Saturday, February 26, 2011

Winter Fly Tying: Ray Charles in Pink

I don't use egg flies, generally. Mostly because I don't fish in Alaska. I imagine that if I was up there fishing for massive rainbows following a school of salmon I would have my share of egg flies, bead flies, and perhaps a bottle of Pautzske's. But since I live down here in the lower 48 I generally fish midges and what not in the winter and pretend to turn my nose up at the glo bugs and the like.

But I do find that pink and orange scuds work well in winter. And I am aware that whitefish spawn in winter, and many tail water trout spawn in the winter months as well. I choose to believe these are simply a series of coincidences.

I can't really fish a scud without thinking of my older brother. He has always been able to pick up a fish or two on scuds, even when all else fails and especially on those days when I am such a poor nymph fisherman that I decide to become a dry fly snob to preserve some self respect.

The Ray Charles is a cool little pattern. It is relatively easy to tie in small sizes (my singe favorite attribute for any fly) and it catches fish (okay maybe that is actually my favorite attribute). Its listed quite often on the Bighorn reports and I believe it was originated by some enterprising Bighorn guide. The name refers to some idea that its so bright either blind fisherman or a blind fish (or both) will enjoy it. So don't expect it to sing Georgia on My Mind. But do expect to catch a fish or two on it--or maybe not. Really, I try not to make any promises like about that kind of thing, it just seems like it could lead to trouble.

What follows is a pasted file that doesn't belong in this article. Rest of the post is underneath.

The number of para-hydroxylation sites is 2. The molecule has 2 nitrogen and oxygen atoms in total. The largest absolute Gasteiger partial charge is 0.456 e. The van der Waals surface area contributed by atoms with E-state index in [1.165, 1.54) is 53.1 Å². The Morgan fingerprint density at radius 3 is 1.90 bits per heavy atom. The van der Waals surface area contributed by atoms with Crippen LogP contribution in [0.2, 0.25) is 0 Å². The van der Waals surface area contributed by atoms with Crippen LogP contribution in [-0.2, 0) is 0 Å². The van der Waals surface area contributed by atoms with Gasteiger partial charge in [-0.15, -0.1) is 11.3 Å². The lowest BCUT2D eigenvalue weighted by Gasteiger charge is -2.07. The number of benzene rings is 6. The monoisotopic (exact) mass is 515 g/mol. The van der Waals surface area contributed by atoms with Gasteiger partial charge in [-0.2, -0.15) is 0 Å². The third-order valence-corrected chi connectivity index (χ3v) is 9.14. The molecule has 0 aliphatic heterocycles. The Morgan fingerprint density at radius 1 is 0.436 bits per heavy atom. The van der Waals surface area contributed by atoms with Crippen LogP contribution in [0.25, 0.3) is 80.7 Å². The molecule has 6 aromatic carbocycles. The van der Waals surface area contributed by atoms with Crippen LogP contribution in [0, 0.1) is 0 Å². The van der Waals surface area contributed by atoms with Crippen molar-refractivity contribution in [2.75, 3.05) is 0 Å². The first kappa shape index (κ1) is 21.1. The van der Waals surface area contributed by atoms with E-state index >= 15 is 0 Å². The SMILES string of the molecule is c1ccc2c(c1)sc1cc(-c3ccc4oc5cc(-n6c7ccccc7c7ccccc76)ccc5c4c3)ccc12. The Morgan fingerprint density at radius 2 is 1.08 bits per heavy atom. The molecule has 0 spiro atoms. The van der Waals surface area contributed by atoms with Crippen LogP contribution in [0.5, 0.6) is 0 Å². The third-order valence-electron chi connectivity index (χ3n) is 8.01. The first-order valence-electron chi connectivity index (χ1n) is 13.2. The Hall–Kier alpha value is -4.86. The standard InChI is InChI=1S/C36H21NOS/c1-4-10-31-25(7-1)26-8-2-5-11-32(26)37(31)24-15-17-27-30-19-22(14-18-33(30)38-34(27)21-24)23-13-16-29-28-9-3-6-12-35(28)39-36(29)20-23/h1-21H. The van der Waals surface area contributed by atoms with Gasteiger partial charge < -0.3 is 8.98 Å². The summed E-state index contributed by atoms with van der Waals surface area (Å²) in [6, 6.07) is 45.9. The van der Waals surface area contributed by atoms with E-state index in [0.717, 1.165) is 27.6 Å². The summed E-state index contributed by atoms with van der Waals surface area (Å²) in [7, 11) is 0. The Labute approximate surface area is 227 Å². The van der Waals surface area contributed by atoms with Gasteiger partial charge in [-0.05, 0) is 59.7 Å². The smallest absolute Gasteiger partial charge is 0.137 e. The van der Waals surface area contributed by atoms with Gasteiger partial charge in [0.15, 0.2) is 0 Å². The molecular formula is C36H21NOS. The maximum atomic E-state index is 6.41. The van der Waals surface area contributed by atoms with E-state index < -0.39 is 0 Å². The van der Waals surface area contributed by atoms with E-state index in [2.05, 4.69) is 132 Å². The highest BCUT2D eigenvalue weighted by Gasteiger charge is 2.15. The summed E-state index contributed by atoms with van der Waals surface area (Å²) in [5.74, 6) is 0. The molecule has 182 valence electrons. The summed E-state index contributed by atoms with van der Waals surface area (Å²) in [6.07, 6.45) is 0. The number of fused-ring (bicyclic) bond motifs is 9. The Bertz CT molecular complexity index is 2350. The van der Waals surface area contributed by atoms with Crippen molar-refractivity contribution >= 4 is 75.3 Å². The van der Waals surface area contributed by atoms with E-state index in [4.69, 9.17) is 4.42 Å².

I like to add a rib of very thin silver wire to the fly. I think it increases the durability a bit. Or maybe I just like to tinker. For anything size 18 and smaller I like to use a very thin thread. I found some thread last year that was a 14/0. It works great for little Ray Charles's, tiny Zebra Midges, and any fly so small that the idea you will actually catch a big trout on it seems preposterous. Of course, such thoughts disappear the second you actually do catch a fish on one of those flies.

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